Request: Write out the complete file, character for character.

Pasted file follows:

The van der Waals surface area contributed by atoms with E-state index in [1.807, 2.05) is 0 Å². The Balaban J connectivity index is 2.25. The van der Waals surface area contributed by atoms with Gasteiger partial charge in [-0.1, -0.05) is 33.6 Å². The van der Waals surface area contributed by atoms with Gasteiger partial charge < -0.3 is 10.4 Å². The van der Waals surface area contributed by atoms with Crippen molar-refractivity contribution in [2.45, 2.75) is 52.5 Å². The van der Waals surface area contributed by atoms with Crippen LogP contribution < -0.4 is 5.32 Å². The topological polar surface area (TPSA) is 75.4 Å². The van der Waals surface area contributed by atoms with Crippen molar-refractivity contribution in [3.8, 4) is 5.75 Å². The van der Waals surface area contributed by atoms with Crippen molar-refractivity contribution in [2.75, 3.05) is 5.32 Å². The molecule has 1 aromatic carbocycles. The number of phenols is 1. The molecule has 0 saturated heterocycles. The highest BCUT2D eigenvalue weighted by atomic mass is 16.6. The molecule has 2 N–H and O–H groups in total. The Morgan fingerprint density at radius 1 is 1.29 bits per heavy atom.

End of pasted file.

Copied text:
The van der Waals surface area contributed by atoms with E-state index in [1.807, 2.05) is 0 Å². The Balaban J connectivity index is 2.25. The van der Waals surface area contributed by atoms with Gasteiger partial charge in [-0.1, -0.05) is 33.6 Å². The van der Waals surface area contributed by atoms with Gasteiger partial charge < -0.3 is 10.4 Å². The van der Waals surface area contributed by atoms with Crippen molar-refractivity contribution in [2.45, 2.75) is 52.5 Å². The van der Waals surface area contributed by atoms with Crippen LogP contribution < -0.4 is 5.32 Å². The topological polar surface area (TPSA) is 75.4 Å². The van der Waals surface area contributed by atoms with Crippen molar-refractivity contribution in [3.8, 4) is 5.75 Å². The van der Waals surface area contributed by atoms with Crippen molar-refractivity contribution in [2.75, 3.05) is 5.32 Å². The molecule has 1 aromatic carbocycles. The number of phenols is 1. The molecule has 0 saturated heterocycles. The highest BCUT2D eigenvalue weighted by atomic mass is 16.6. The molecule has 2 N–H and O–H groups in total. The Morgan fingerprint density at radius 1 is 1.29 bits per heavy atom.